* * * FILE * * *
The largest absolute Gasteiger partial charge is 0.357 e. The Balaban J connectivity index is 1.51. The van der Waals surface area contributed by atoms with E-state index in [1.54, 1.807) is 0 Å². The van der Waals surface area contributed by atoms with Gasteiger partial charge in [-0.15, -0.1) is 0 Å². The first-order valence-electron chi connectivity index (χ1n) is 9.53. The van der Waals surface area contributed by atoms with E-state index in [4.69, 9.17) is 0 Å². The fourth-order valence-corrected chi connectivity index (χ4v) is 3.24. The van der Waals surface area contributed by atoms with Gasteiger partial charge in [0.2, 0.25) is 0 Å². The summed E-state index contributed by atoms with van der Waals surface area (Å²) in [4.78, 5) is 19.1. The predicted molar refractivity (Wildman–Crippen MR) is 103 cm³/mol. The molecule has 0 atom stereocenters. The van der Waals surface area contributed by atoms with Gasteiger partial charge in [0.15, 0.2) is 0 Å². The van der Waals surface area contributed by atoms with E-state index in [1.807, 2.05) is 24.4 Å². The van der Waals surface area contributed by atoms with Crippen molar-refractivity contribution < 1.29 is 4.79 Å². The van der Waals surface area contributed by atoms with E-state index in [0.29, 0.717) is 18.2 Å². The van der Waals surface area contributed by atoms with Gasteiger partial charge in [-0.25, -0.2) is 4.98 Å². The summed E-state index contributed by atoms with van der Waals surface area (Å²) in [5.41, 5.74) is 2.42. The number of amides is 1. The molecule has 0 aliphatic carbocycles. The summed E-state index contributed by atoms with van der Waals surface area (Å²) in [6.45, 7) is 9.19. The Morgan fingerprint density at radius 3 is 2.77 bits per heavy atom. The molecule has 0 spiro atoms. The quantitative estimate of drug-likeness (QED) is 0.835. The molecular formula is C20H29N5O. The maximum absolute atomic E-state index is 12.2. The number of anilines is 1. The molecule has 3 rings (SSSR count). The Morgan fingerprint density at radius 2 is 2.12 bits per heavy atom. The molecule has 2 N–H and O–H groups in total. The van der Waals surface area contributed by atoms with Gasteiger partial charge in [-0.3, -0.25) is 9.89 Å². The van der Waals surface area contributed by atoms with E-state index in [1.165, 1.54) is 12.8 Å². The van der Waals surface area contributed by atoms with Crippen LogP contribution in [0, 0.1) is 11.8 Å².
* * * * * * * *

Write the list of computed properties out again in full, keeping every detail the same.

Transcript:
The largest absolute Gasteiger partial charge is 0.357 e. The Balaban J connectivity index is 1.51. The van der Waals surface area contributed by atoms with E-state index in [1.54, 1.807) is 0 Å². The van der Waals surface area contributed by atoms with Gasteiger partial charge in [-0.15, -0.1) is 0 Å². The first-order valence-electron chi connectivity index (χ1n) is 9.53. The van der Waals surface area contributed by atoms with E-state index in [4.69, 9.17) is 0 Å². The fourth-order valence-corrected chi connectivity index (χ4v) is 3.24. The van der Waals surface area contributed by atoms with Gasteiger partial charge in [0.2, 0.25) is 0 Å². The summed E-state index contributed by atoms with van der Waals surface area (Å²) in [4.78, 5) is 19.1. The predicted molar refractivity (Wildman–Crippen MR) is 103 cm³/mol. The molecule has 0 atom stereocenters. The van der Waals surface area contributed by atoms with Gasteiger partial charge in [0.15, 0.2) is 0 Å². The van der Waals surface area contributed by atoms with E-state index in [1.807, 2.05) is 24.4 Å². The van der Waals surface area contributed by atoms with Crippen molar-refractivity contribution < 1.29 is 4.79 Å². The van der Waals surface area contributed by atoms with E-state index in [0.29, 0.717) is 18.2 Å². The van der Waals surface area contributed by atoms with Gasteiger partial charge in [-0.25, -0.2) is 4.98 Å². The summed E-state index contributed by atoms with van der Waals surface area (Å²) in [5.41, 5.74) is 2.42. The number of amides is 1. The molecule has 0 aliphatic carbocycles. The summed E-state index contributed by atoms with van der Waals surface area (Å²) in [6.45, 7) is 9.19. The Morgan fingerprint density at radius 3 is 2.77 bits per heavy atom. The molecule has 0 spiro atoms. The quantitative estimate of drug-likeness (QED) is 0.835. The molecular formula is C20H29N5O. The maximum absolute atomic E-state index is 12.2. The number of anilines is 1. The molecule has 3 rings (SSSR count). The Morgan fingerprint density at radius 2 is 2.12 bits per heavy atom. The molecule has 2 N–H and O–H groups in total. The van der Waals surface area contributed by atoms with Gasteiger partial charge in [-0.3, -0.25) is 9.89 Å². The van der Waals surface area contributed by atoms with E-state index in [1.165, 1.54) is 12.8 Å². The van der Waals surface area contributed by atoms with Crippen LogP contribution in [0, 0.1) is 11.8 Å².